Broader source: All U.S. Department of Energy (DOE) Office Webpages (Extended Search)

    following information: We have obtained the necessary DOE and Sandia approvals to start planning the 7 th USGerman Workshop on Salt Repository Research, Design, and Operation to...

  20. Ground Gravity Survey At Salt Wells Area (Bureau of Land Management...

    Open Energy Info (EERE)

    2009) Jump to: navigation, search GEOTHERMAL ENERGYGeothermal Home Exploration Activity: Ground Gravity Survey At Salt Wells Area (Bureau of Land Management, 2009) Exploration...

  1. Water Sampling At Salt Wells Area (Henkle, Et Al., 2005) | Open...

    Open Energy Info (EERE)

    Jump to: navigation, search GEOTHERMAL ENERGYGeothermal Home Exploration Activity: Water Sampling At Salt Wells Area (Henkle, Et Al., 2005) Exploration Activity Details...

  2. Single-Well and Cross-Well Seismic At Salt Wells Area (Bureau...

    Open Energy Info (EERE)

    Seismic At Salt Wells Area (Bureau of Land Management, 2009) Jump to: navigation, search GEOTHERMAL ENERGYGeothermal Home Exploration Activity: Single-Well and Cross-Well Seismic...

  3. Process for improving the energy density of feedstocks using formate salts

    DOE Patents [OSTI]

    Wheeler, Marshall Clayton; van Heiningen, Adriaan R.P.; Case, Paige A.

    2015-09-01

    Methods of forming liquid hydrocarbons through thermal deoxygenation of cellulosic compounds are disclosed. Aspects cover methods including the steps of mixing a levulinic acid salt-containing feedstock with a formic acid salt, exposing the mixture to a high temperature condition to form hydrocarbon vapor, and condensing the hydrocarbon vapor to form liquid hydrocarbons, where both the formic acid salt and the levulinic acid salt-containing feedstock decompose at the high temperature condition and wherein one or more of the mixing, exposing, and condensing steps is carried out a pressure between about vacuum and about 10 bar.

  4. 2-M Probe At Columbus Salt Marsh Area (Kratt, Et Al., 2010) ...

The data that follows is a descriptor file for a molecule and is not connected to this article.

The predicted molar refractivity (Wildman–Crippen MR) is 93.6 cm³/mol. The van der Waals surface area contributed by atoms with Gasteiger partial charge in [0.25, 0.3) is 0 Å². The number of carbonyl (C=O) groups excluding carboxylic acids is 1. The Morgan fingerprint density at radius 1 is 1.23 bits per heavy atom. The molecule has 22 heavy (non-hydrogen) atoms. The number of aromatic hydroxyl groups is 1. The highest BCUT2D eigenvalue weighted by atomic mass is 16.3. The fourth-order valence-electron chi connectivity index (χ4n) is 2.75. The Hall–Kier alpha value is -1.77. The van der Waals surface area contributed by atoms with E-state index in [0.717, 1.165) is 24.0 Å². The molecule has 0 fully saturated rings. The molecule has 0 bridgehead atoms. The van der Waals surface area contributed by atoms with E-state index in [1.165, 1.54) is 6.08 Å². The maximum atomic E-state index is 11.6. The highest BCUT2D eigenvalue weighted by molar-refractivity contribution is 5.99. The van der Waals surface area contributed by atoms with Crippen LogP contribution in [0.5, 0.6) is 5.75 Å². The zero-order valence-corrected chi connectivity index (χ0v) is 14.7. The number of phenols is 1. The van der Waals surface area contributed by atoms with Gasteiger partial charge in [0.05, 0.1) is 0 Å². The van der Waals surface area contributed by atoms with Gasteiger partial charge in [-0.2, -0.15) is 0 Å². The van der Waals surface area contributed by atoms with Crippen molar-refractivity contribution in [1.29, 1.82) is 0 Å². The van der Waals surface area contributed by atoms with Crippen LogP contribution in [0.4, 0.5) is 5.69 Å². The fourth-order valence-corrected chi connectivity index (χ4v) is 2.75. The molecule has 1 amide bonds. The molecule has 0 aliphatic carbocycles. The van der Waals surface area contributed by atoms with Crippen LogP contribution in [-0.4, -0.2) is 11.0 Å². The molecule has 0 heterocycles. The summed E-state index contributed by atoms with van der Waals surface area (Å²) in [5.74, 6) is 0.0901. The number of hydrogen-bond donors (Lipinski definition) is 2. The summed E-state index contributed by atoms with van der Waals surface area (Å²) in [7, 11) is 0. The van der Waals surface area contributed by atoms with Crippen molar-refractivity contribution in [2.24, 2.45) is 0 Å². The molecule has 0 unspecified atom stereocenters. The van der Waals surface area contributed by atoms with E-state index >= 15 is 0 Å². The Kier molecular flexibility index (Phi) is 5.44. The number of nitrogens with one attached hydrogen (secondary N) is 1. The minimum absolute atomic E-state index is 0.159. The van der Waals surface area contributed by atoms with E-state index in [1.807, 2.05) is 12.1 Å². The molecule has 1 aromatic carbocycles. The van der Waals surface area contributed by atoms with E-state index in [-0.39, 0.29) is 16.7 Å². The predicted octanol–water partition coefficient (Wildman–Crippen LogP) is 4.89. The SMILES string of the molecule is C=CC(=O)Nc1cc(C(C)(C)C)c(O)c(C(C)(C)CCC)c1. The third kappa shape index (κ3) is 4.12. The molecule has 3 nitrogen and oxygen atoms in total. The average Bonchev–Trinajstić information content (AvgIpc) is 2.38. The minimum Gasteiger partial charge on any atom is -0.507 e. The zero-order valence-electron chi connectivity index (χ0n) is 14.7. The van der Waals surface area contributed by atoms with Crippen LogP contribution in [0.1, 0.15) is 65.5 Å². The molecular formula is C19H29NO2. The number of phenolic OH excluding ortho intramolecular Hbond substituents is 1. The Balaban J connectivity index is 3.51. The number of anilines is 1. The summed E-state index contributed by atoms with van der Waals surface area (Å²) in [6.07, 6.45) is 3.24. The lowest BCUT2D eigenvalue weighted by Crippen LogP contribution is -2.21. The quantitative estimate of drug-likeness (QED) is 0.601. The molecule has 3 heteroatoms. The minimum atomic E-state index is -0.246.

Open Energy Info (EERE)

    Jump to: navigation, search GEOTHERMAL ENERGYGeothermal Home Exploration Activity: 2-M Probe At Columbus Salt Marsh Area (Kratt, Et Al., 2010) Exploration Activity Details...

  5. Method of removal of heavy metal from molten salt in IFR fuel pyroprocessing

    DOE Patents [OSTI]

    Gay, Eddie C. (Park Forest, IL)

    1995-01-01

    An electrochemical method of separating heavy metal values from a radioactive molten salt including Li halide at temperatures of about 500.degree. C. The method comprises positioning a solid Li--Cd alloy anode in the molten salt containing the heavy metal values, positioning a Cd-containing cathode or a solid cathode positioned above a catch crucible in the molten salt to recover the heavy metal values, establishing a voltage drop between the anode and the cathode to deposit material at the cathode to reduce the concentration of heavy metals in the salt, and controlling the deposition rate at the cathode by controlling the current between the anode and cathode.

  6. Hazard evaluation for cutting tank 241-A-101 salt well casing

    SciTech Connect (OSTI)

    Board, B.D.

    1997-01-10

    This document identifies the hazards of using an abrasive water jet to add perforations to the salt well screen in tank 241-A-101.

  7. Radiolytic gas generation in salt cake technical task plan

    SciTech Connect (OSTI)

    Walker, D.D.; Crawford, C.L.; Bibler, N.E.

    1993-08-29